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8 June 2015Big Pharma

Novartis told to pay 75% of defendants’ costs in Exelon case

The English High Court has ordered Novartis to pay 75% of the defendants’ legal costs in a patent infringement case against Focus Pharmaceuticals, Actavis and Teva.

The damages, awarded on Thursday (June 4), relate to a judgment by the court last month that centred on Novartis’ Exelon (rivastigmine) patch, used to treat Alzheimer’s disease.

Judge Richard Arnold had previously ruled that Novartis’s European patent covering the transdermal patch was invalid.

Novartis had accused the generic companies of infringing the Exelon patent with their own versions of the patch.

While Arnold said there was no dispute that the defendants’ patches were generic versions of Exelon, he concluded that Novartis’s patent was invalid for lack of inventive step.

Awarding damages on Thursday, Arnold said that the defendants are entitled to costs but that deductions should be made based on issues where the companies were unsuccessful in the case.

Novartis had argued that the defendants should recover only 61% of their costs, because they were unsuccessful with claims including one relating to construction, prior art, validity over an international patent application, insufficiency, priority and infringement.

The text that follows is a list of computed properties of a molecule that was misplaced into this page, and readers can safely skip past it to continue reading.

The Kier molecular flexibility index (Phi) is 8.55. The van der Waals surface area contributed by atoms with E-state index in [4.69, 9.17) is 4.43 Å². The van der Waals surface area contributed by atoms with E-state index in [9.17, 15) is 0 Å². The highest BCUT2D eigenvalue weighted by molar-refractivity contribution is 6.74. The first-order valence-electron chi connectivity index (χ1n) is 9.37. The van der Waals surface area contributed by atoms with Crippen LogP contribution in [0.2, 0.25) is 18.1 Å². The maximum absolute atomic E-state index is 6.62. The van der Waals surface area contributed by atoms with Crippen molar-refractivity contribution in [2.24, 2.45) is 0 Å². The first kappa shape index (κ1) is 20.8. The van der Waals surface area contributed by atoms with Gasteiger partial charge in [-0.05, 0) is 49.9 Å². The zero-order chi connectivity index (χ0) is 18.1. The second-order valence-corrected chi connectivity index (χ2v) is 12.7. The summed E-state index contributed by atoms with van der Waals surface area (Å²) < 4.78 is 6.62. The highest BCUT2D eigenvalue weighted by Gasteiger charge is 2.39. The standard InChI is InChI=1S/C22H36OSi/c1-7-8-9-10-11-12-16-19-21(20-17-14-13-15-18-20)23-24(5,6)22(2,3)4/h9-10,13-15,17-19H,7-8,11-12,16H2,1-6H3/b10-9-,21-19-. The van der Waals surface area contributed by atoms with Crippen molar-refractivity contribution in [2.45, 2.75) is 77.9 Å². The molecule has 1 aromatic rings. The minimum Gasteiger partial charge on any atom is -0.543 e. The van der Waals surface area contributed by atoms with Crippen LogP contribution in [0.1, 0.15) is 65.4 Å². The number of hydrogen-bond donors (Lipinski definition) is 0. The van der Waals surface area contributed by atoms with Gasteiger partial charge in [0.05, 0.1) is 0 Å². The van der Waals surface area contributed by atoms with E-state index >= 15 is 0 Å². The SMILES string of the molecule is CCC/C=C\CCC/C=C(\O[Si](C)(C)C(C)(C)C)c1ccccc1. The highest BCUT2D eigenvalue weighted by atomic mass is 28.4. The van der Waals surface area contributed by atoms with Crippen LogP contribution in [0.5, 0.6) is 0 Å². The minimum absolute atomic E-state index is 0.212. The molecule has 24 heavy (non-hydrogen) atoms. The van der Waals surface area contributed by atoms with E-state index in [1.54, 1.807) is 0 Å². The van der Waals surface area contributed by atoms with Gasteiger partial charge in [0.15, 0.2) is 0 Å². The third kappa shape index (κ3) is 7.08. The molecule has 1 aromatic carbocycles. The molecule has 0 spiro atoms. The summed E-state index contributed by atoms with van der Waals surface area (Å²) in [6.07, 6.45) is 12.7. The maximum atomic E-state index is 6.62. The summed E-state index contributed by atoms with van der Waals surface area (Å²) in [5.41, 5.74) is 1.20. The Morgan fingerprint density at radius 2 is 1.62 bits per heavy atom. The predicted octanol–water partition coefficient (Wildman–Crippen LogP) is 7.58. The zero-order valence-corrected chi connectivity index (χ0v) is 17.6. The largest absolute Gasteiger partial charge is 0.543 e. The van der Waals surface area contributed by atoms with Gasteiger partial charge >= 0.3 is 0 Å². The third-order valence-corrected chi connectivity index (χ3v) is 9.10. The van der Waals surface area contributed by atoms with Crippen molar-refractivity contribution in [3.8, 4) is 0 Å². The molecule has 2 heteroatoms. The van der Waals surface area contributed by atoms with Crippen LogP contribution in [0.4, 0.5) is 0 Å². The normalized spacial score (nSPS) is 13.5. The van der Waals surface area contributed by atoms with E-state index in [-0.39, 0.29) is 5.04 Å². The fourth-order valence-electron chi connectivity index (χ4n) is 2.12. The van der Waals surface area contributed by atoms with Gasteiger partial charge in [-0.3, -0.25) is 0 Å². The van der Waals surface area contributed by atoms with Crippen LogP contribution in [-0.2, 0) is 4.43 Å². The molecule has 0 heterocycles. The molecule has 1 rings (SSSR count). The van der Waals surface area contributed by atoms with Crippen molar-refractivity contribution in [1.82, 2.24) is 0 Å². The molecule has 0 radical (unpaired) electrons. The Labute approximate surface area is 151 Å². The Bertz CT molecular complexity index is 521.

Focus, Actavis and Teva argued that they are entitled to at least 90% of their costs.

Novartis said that as the defendants did not persuade the court to adopt their preferred construction, it should not have to pay those related costs.

But the defendants argued that there were two possible constructions of the disputed claim, and that they were both recognised in European jurisdictions.

“More importantly, they point out that, although their preferred construction would have led to non-infringement, the alternative construction led to the finding of added matter. Thus they contend that Novartis cannot really be said to have won on this issue,” Arnold added.

He said that as the defendants raised an issue of construction that was unsuccessful, Novartis is right to say that they shouldn’t recover those costs, but he agreed with the defendants that only additional costs of advancing their preferred construction in the case should be deducted.

Arnold also determined costs to be paid on the issues of novelty, validity, insufficiency, priority, infringement, ultimately ruling that Novartis should pay a total of 75% of the defendants’ costs.

Teva told LSIPR that it welcomes the judgment: “We launched rivastigmine patches in the UK in June 2013 in the belief that the patent preventing us from doing so was invalid, and we are pleased that the court has confirmed our view. The decision means that our rivastigmine patch product remains available in the UK, offering choice in one of the biggest pharmaceutical markets in the world.”

Focus and Actavis declined to comment.

Novartis had not responded to LSIPR’s request for comment at the time of publication.

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